3. try the Hello World images, which should auto-download and print a welcome message

    docker run hello-world
  4. Search for a desired image. Consider those images listed as “official”. You might need to widen your terminal to 155 columns or so to render properly. Let’s use ubuntu as it’s quite popular for Docker and in general.

    docker search ubuntu
  5. get the desired image

    docker pull ubuntu
  6. verify the images on your computer

    docker images

    ubuntu takes just under 100 MB to start.

  7. start the Docker container on your laptop

    docker run -it ubuntu

    where -it means interactive session verify the version running, it will have a # superuser prompt:

    cat /etc/lsb-release

manage containers

These commands are issued NOT from within the Docker container itself (open a new terminal)

  • where are containers stored: docker info | grep "Root Dir"
  • How much space is Docker using altogether: du -sh /var/snap/docker
    • use previous command to find where your Docker stuff is
  • list images: docker images -a
  • list containers (running and stopped): docker ps -a
  • stop a Docker container: docker stop container_name
  • start a Docker container: docker start container_name
  • login to a running Docker container: docker exec -it container_name bash

  • get container environment variables: docker exec container_name env

  • cleanup unused containers docker system prune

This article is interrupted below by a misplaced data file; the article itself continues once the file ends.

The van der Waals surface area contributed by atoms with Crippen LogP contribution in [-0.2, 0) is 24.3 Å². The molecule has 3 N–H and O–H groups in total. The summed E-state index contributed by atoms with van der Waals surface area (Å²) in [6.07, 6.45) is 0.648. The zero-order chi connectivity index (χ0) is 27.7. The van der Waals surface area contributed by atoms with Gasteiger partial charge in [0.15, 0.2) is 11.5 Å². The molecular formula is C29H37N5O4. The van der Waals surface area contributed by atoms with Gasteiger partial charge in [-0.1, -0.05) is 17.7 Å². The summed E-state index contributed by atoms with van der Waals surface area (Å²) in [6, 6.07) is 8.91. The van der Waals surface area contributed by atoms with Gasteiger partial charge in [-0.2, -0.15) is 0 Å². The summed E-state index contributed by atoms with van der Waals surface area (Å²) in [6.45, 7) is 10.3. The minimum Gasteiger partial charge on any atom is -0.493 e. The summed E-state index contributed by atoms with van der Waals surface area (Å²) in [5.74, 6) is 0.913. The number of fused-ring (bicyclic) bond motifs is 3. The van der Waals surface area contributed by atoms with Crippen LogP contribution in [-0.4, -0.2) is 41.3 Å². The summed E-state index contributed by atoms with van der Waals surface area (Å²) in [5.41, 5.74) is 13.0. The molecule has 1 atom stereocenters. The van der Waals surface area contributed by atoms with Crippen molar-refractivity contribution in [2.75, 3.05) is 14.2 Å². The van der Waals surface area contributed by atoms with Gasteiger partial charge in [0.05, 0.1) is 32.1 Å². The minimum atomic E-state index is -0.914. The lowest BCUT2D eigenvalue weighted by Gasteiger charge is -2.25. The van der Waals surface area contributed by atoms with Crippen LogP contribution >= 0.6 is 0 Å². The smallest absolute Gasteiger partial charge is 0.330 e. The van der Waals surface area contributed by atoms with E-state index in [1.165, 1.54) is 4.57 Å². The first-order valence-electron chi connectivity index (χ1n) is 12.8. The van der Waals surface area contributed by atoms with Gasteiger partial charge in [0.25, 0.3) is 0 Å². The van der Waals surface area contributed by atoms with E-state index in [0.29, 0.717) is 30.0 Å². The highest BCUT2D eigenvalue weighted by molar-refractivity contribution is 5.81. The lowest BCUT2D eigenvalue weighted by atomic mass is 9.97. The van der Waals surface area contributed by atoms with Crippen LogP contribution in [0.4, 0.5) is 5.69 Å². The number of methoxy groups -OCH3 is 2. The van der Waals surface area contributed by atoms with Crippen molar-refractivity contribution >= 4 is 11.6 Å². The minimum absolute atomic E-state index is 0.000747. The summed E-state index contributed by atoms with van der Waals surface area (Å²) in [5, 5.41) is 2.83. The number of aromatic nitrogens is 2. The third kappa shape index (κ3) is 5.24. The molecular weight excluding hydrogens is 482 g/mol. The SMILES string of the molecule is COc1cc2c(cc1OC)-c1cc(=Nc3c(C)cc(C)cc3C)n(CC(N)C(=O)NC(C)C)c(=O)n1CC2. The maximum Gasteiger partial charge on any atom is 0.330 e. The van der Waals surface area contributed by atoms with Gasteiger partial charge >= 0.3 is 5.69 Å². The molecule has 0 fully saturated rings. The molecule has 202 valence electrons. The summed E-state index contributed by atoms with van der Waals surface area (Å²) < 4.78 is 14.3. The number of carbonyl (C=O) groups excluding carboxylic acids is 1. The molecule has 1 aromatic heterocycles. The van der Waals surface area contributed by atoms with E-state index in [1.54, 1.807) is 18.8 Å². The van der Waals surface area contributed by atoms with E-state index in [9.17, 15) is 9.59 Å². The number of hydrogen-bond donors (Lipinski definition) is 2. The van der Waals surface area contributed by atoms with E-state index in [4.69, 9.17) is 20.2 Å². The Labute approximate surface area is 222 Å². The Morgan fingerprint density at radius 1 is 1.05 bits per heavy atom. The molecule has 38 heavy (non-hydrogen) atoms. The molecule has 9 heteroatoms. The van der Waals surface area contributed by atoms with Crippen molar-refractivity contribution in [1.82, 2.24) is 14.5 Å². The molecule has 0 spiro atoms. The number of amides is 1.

• delete image: docker image rm ubuntu:19.04

Configure Docker image

At least through April 2019, Travis-CI only had up to Ubuntu 16.04 dist: xenial, which does not have OpenCoarrays or other contemporary software that’s in Ubuntu 18.04 Bionic. Travis-CI (and countless other online, server and computer resources) can use Docker images. For research reproducability, a Docker image gives a known software state that should be usable for many years.

Interactive setup method tends to make the final image larger than using RUN commands. So let’s start off by using a Dockerfile as that helps maintain smaller images with repeatable builds. The Docker container can be turned into a new image that is usable from Travis-CI or any other suitable Docker host.

We do not claim this Dockerfile to be optimal. Please let us know of suggested improvements.

# based on

FROM ubuntu:18.04
ENV container=docker TERM=xterm LC_ALL=en_US LANGUAGE=en_US LANG=en_US.UTF-8

# stop some annoying interactive prompts, also need "-yq" on apt-get
ENV DEBIAN_FRONTEND=noninteractive

# locale
RUN apt-get update -q > /dev/null && \
  apt-get install --no-install-recommends -yq apt-utils locales language-pack-en dialog > /dev/null && \
  locale-gen $LANGUAGE $LANG

# add sudo commmand
RUN apt-get -yq install sudo > /dev/null

# create and switch to a non-priviliged (but sudo-enabled) user, arbitrary name
RUN echo "nonprivuser ALL=(ALL) NOPASSWD:ALL" >> /etc/sudoers
RUN useradd --no-log-init --home-dir /home/nonprivuser --create-home --shell /bin/bash nonprivuser && adduser nonprivuser sudo
USER nonprivuser
WORKDIR /home/nonprivuser

# Git/Curl -- don't disable recommends here or you won't have Certification Authority certificates and will fail
RUN sudo apt-get install -yq git curl > /dev/null

# packages specific to your needs
RUN sudo apt-get install --no-install-recommends -yq make gfortran libcoarrays-dev libopenmpi-dev open-coarrays-bin > /dev/null && \